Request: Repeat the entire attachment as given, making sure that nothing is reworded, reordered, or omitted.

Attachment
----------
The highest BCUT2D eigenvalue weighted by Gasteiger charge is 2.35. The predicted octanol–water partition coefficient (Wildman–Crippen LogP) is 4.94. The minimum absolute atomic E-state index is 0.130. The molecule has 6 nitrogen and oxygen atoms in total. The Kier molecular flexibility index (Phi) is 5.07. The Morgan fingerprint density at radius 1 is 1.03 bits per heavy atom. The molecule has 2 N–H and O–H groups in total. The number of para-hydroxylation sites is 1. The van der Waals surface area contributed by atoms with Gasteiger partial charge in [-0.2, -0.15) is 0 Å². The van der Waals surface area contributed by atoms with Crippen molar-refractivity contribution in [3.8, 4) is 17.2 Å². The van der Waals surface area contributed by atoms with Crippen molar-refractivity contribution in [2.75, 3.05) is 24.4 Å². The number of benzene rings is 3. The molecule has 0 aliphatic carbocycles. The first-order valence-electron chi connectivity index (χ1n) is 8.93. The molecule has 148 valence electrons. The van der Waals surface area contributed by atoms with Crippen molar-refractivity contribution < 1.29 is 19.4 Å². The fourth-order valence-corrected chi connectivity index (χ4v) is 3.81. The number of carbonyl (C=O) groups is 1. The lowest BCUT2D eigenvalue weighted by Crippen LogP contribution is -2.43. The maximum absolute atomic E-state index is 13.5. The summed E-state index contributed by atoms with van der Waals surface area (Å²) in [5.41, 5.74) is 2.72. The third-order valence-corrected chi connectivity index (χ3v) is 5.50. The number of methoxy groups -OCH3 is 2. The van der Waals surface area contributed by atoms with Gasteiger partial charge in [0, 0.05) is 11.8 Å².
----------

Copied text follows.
The highest BCUT2D eigenvalue weighted by Gasteiger charge is 2.35. The predicted octanol–water partition coefficient (Wildman–Crippen LogP) is 4.94. The minimum absolute atomic E-state index is 0.130. The molecule has 6 nitrogen and oxygen atoms in total. The Kier molecular flexibility index (Phi) is 5.07. The Morgan fingerprint density at radius 1 is 1.03 bits per heavy atom. The molecule has 2 N–H and O–H groups in total. The number of para-hydroxylation sites is 1. The van der Waals surface area contributed by atoms with Gasteiger partial charge in [-0.2, -0.15) is 0 Å². The van der Waals surface area contributed by atoms with Crippen molar-refractivity contribution in [3.8, 4) is 17.2 Å². The van der Waals surface area contributed by atoms with Crippen molar-refractivity contribution in [2.75, 3.05) is 24.4 Å². The number of benzene rings is 3. The molecule has 0 aliphatic carbocycles. The first-order valence-electron chi connectivity index (χ1n) is 8.93. The molecule has 148 valence electrons. The van der Waals surface area contributed by atoms with Crippen molar-refractivity contribution < 1.29 is 19.4 Å². The fourth-order valence-corrected chi connectivity index (χ4v) is 3.81. The number of carbonyl (C=O) groups is 1. The lowest BCUT2D eigenvalue weighted by Crippen LogP contribution is -2.43. The maximum absolute atomic E-state index is 13.5. The summed E-state index contributed by atoms with van der Waals surface area (Å²) in [5.41, 5.74) is 2.72. The third-order valence-corrected chi connectivity index (χ3v) is 5.50. The number of methoxy groups -OCH3 is 2. The van der Waals surface area contributed by atoms with Gasteiger partial charge in [0, 0.05) is 11.8 Å².